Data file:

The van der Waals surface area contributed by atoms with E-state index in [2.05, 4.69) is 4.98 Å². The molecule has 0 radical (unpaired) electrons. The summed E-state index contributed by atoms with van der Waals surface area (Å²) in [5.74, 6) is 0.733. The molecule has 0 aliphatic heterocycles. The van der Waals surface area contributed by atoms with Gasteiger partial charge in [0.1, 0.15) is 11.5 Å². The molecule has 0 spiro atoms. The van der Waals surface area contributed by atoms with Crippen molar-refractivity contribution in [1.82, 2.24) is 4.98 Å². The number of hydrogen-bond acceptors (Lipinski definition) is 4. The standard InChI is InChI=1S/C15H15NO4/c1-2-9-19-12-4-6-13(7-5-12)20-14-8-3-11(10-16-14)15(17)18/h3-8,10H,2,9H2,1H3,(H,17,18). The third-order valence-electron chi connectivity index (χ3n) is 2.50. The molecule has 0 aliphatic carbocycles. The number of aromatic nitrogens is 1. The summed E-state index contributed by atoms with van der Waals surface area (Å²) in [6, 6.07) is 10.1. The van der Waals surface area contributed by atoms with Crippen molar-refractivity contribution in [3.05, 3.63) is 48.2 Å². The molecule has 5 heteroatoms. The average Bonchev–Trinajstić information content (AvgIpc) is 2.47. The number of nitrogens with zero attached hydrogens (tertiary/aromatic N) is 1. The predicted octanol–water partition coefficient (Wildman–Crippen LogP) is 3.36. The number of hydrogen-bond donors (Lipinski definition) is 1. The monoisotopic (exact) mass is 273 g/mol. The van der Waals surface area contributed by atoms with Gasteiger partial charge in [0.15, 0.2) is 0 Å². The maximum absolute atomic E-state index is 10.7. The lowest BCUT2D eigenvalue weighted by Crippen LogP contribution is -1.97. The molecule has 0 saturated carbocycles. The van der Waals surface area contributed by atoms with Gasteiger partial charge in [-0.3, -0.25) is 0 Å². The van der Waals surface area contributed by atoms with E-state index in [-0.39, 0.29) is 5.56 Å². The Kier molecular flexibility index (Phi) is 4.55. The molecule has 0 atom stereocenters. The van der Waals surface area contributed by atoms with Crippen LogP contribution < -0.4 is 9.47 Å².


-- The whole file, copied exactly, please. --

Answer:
The van der Waals surface area contributed by atoms with E-state index in [2.05, 4.69) is 4.98 Å². The molecule has 0 radical (unpaired) electrons. The summed E-state index contributed by atoms with van der Waals surface area (Å²) in [5.74, 6) is 0.733. The molecule has 0 aliphatic heterocycles. The van der Waals surface area contributed by atoms with Gasteiger partial charge in [0.1, 0.15) is 11.5 Å². The molecule has 0 spiro atoms. The van der Waals surface area contributed by atoms with Crippen molar-refractivity contribution in [1.82, 2.24) is 4.98 Å². The number of hydrogen-bond acceptors (Lipinski definition) is 4. The standard InChI is InChI=1S/C15H15NO4/c1-2-9-19-12-4-6-13(7-5-12)20-14-8-3-11(10-16-14)15(17)18/h3-8,10H,2,9H2,1H3,(H,17,18). The third-order valence-electron chi connectivity index (χ3n) is 2.50. The molecule has 0 aliphatic carbocycles. The number of aromatic nitrogens is 1. The summed E-state index contributed by atoms with van der Waals surface area (Å²) in [6, 6.07) is 10.1. The van der Waals surface area contributed by atoms with Crippen molar-refractivity contribution in [3.05, 3.63) is 48.2 Å². The molecule has 5 heteroatoms. The average Bonchev–Trinajstić information content (AvgIpc) is 2.47. The number of nitrogens with zero attached hydrogens (tertiary/aromatic N) is 1. The predicted octanol–water partition coefficient (Wildman–Crippen LogP) is 3.36. The number of hydrogen-bond donors (Lipinski definition) is 1. The monoisotopic (exact) mass is 273 g/mol. The van der Waals surface area contributed by atoms with Gasteiger partial charge in [0.15, 0.2) is 0 Å². The maximum absolute atomic E-state index is 10.7. The lowest BCUT2D eigenvalue weighted by Crippen LogP contribution is -1.97. The molecule has 0 saturated carbocycles. The van der Waals surface area contributed by atoms with Gasteiger partial charge in [-0.3, -0.25) is 0 Å². The van der Waals surface area contributed by atoms with E-state index in [-0.39, 0.29) is 5.56 Å². The Kier molecular flexibility index (Phi) is 4.55. The molecule has 0 atom stereocenters. The van der Waals surface area contributed by atoms with Crippen LogP contribution < -0.4 is 9.47 Å².